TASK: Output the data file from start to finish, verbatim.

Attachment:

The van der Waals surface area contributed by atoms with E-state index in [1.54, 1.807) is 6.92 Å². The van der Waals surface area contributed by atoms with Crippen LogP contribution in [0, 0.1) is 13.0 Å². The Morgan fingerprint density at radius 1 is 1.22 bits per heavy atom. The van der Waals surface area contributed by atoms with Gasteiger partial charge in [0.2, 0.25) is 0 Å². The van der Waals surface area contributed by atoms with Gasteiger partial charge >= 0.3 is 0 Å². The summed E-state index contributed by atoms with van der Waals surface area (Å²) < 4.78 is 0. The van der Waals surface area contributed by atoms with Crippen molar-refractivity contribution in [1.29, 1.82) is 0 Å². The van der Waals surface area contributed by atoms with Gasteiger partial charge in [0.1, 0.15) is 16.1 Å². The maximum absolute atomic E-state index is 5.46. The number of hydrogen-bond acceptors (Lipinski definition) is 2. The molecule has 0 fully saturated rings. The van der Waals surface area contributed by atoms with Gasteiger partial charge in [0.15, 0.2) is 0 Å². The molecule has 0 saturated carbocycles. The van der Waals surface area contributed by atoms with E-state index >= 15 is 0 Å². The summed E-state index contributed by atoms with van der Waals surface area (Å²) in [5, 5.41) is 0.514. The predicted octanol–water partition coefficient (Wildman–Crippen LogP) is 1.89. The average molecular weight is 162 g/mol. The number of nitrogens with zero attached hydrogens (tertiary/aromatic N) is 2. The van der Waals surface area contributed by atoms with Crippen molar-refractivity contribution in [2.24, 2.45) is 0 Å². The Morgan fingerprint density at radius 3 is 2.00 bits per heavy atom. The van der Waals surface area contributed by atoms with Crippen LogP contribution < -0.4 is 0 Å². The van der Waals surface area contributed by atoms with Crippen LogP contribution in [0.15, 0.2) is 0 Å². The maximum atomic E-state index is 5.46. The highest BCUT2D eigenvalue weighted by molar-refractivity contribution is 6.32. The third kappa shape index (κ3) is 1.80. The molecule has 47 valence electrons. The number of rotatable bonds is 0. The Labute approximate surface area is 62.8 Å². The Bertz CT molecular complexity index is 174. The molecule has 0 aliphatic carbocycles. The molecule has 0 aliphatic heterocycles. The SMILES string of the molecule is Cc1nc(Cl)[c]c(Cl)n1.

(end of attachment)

The van der Waals surface area contributed by atoms with E-state index in [1.54, 1.807) is 6.92 Å². The van der Waals surface area contributed by atoms with Crippen LogP contribution in [0, 0.1) is 13.0 Å². The Morgan fingerprint density at radius 1 is 1.22 bits per heavy atom. The van der Waals surface area contributed by atoms with Gasteiger partial charge in [0.2, 0.25) is 0 Å². The van der Waals surface area contributed by atoms with Gasteiger partial charge >= 0.3 is 0 Å². The summed E-state index contributed by atoms with van der Waals surface area (Å²) < 4.78 is 0. The van der Waals surface area contributed by atoms with Crippen molar-refractivity contribution in [1.29, 1.82) is 0 Å². The van der Waals surface area contributed by atoms with Gasteiger partial charge in [0.1, 0.15) is 16.1 Å². The maximum absolute atomic E-state index is 5.46. The number of hydrogen-bond acceptors (Lipinski definition) is 2. The molecule has 0 fully saturated rings. The van der Waals surface area contributed by atoms with Gasteiger partial charge in [0.15, 0.2) is 0 Å². The molecule has 0 saturated carbocycles. The van der Waals surface area contributed by atoms with E-state index >= 15 is 0 Å². The summed E-state index contributed by atoms with van der Waals surface area (Å²) in [5, 5.41) is 0.514. The predicted octanol–water partition coefficient (Wildman–Crippen LogP) is 1.89. The average molecular weight is 162 g/mol. The number of nitrogens with zero attached hydrogens (tertiary/aromatic N) is 2. The van der Waals surface area contributed by atoms with Crippen molar-refractivity contribution in [2.24, 2.45) is 0 Å². The Morgan fingerprint density at radius 3 is 2.00 bits per heavy atom. The van der Waals surface area contributed by atoms with Crippen LogP contribution < -0.4 is 0 Å². The van der Waals surface area contributed by atoms with Crippen LogP contribution in [0.15, 0.2) is 0 Å². The maximum atomic E-state index is 5.46. The highest BCUT2D eigenvalue weighted by molar-refractivity contribution is 6.32. The third kappa shape index (κ3) is 1.80. The molecule has 47 valence electrons. The number of rotatable bonds is 0. The Labute approximate surface area is 62.8 Å². The Bertz CT molecular complexity index is 174. The molecule has 0 aliphatic carbocycles. The molecule has 0 aliphatic heterocycles. The SMILES string of the molecule is Cc1nc(Cl)[c]c(Cl)n1.